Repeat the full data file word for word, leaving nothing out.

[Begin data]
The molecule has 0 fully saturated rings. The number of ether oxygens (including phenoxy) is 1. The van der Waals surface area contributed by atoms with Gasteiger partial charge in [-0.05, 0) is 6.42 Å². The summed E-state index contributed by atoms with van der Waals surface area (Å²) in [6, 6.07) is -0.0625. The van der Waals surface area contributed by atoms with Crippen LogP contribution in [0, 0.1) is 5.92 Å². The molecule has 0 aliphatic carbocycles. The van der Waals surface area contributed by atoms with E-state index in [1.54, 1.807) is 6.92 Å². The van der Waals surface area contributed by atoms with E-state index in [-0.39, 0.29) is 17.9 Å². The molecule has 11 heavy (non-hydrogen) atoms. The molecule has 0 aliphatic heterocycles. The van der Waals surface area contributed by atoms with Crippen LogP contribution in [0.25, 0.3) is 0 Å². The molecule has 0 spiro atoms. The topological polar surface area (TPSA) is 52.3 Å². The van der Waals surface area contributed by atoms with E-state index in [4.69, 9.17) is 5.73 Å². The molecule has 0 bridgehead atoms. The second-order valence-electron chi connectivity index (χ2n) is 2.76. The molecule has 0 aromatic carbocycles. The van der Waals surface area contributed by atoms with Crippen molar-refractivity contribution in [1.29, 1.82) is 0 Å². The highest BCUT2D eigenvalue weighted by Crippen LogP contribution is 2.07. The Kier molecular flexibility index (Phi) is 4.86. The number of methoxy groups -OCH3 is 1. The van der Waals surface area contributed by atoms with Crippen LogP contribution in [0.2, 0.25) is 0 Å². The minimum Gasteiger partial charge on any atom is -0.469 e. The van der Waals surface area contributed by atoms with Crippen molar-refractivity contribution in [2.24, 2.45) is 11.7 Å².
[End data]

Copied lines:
The molecule has 0 fully saturated rings. The number of ether oxygens (including phenoxy) is 1. The van der Waals surface area contributed by atoms with Gasteiger partial charge in [-0.05, 0) is 6.42 Å². The summed E-state index contributed by atoms with van der Waals surface area (Å²) in [6, 6.07) is -0.0625. The van der Waals surface area contributed by atoms with Crippen LogP contribution in [0, 0.1) is 5.92 Å². The molecule has 0 aliphatic carbocycles. The van der Waals surface area contributed by atoms with E-state index in [1.54, 1.807) is 6.92 Å². The van der Waals surface area contributed by atoms with E-state index in [-0.39, 0.29) is 17.9 Å². The molecule has 11 heavy (non-hydrogen) atoms. The molecule has 0 aliphatic heterocycles. The van der Waals surface area contributed by atoms with Crippen LogP contribution in [0.25, 0.3) is 0 Å². The molecule has 0 spiro atoms. The topological polar surface area (TPSA) is 52.3 Å². The van der Waals surface area contributed by atoms with E-state index in [4.69, 9.17) is 5.73 Å². The molecule has 0 bridgehead atoms. The second-order valence-electron chi connectivity index (χ2n) is 2.76. The molecule has 0 aromatic carbocycles. The van der Waals surface area contributed by atoms with Crippen molar-refractivity contribution in [1.29, 1.82) is 0 Å². The highest BCUT2D eigenvalue weighted by Crippen LogP contribution is 2.07. The Kier molecular flexibility index (Phi) is 4.86. The number of methoxy groups -OCH3 is 1. The van der Waals surface area contributed by atoms with Crippen LogP contribution in [0.2, 0.25) is 0 Å². The minimum Gasteiger partial charge on any atom is -0.469 e. The van der Waals surface area contributed by atoms with Crippen molar-refractivity contribution in [2.24, 2.45) is 11.7 Å².